After enduring the worst season in franchise history, Portland Pirates Coach Ray Edwards received a promotion.
Edwards will be the general manager as well as head coach of the American Hockey League team, which will return to the Cumberland County Civic Center after spending a season in Lewiston that resulted in league lows for both performance and attendance.
“Last year was an enigma,” Edwards said Wednesday afternoon at a Pirates press conference inside the refurbished Civic Center. “If you look at my history in coaching, I’ve never had a year like that before. I don’t want to ever have a year like that. It was a tough year all around.”
Brad Treliving, formerly assistant general manager of the Phoenix Coyotes, had held the Portland general manager position until being hired last month as GM of the NHL’s Calgary Flames.
After internal discussions among the Phoenix front office, Coyotes GM Don Maloney decided to give Edwards — who has coached the Pirates the past three seasons with a record of 101-100-10-17 — additional duties in personnel along with his role as head coach.
“Ray is well qualified,” Maloney said by phone from Arizona. “He’s been in the American Hockey League for seven years. He knows the league. He’s got a very good feel not only for the players in the AHL but what it takes to win in the AHL. He will be actively involved in adding pieces to Portland’s roster next year.”
Maloney said Edwards will be involved in free agency signings that begin July 1 and that most of his GM duties will be in the offseason.
“The other part of the job, the development aspect,” Edwards said, “that doesn’t change.”
Assistant coach John Slaney, equipment manager John Krouse and head trainer Mike Booi will also return to Portland, which officially announced a one-year extension of their affiliation agreement with Phoenix along with a variety of ticket packages that will go on sale Thursday.
Ron Cain, majority owner of the Pirates, called the dual role of coach and GM a “significant philosophical change” that should help the Pirates become more competitive. In three years as the top minor-league affiliate of Phoenix, the Pirates have sent more than two dozen players on to the NHL but qualified for the AHL playoffs only once. They lost in the first round in 2013.
“We need to be able to put a product on the ice that’s going to be competitive,” Cain said. “I want a Calder Cup back here. That’s what we aspire to every year.”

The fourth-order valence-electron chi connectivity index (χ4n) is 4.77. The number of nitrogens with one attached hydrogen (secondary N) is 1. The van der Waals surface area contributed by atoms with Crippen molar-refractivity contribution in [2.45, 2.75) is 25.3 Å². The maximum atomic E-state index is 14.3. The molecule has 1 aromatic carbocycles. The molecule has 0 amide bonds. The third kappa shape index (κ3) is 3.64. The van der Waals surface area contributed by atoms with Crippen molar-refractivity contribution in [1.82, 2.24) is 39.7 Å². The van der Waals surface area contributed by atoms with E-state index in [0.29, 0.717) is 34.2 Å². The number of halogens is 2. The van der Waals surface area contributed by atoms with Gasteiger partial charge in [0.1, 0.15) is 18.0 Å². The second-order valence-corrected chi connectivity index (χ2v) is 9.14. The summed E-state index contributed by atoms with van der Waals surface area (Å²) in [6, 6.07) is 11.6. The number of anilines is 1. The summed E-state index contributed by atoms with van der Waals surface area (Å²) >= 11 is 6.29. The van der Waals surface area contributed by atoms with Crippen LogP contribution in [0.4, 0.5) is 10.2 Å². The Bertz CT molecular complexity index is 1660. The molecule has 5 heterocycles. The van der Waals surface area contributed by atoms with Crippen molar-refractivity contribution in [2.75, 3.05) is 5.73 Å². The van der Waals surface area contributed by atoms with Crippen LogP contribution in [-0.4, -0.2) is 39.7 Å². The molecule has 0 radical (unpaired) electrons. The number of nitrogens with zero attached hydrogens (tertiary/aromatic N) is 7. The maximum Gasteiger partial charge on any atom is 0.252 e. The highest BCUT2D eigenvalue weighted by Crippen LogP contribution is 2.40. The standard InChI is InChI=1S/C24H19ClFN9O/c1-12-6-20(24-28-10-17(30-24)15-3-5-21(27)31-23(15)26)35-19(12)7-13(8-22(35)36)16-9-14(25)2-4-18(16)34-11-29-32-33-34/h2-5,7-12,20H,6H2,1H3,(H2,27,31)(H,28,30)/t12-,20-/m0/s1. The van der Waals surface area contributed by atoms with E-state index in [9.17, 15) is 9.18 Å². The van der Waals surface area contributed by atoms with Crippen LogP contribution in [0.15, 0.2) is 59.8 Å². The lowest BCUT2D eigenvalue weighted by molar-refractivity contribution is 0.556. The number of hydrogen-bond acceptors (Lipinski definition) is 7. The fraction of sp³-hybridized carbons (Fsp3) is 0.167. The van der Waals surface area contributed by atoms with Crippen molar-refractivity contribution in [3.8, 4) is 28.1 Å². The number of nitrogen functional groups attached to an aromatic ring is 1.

The Pirates won their only Calder Cup in 1994 in their first season in Portland, as an affiliate of the Washington Capitals. Anaheim and Buffalo succeeded Washington for three years each before the partnership with Phoenix began in 2011.
At lower levels of minor-league hockey, in the East Coast and Central Hockey Leagues, Edwards said coaching was only part of his duties. Assembling a roster through recruitment and signing of players filled many of his summer days.
“You also do immigration, you do housing, you do everything,” he said. “In the Central Hockey League, I hired sales staff and I trained salespeople and I sold and I marketed. All that training prepares you for these types of roles.”
Edwards said everyone on the Pirates’ roster will be recruited and signed by the Coyotes, but that a handful of players are likely to be signed to AHL contracts and not placed on the Phoenix 50-man roster. Last season, for example, defenseman Randy Jones and forward Kyle Hagel fit that designation.
“We may allocate some funds in order to do a few players,” Cain said, “but we haven’t determined how much of those funds we will provide.”
Edwards anticipates 15 to 16 players currently under contract to Phoenix winding up in Portland next season and another 7 to 10 arriving via free agency. Whether players relate to Edwards differently knowing he has more control over whether they play or are sent down to an East Coast affiliate remains to be seen.
“At the end of the day, we have to be better,” Edwards said.
Glenn Jordan can be contacted at 791-6425 email@example.comTwitter: GlennJordanPPH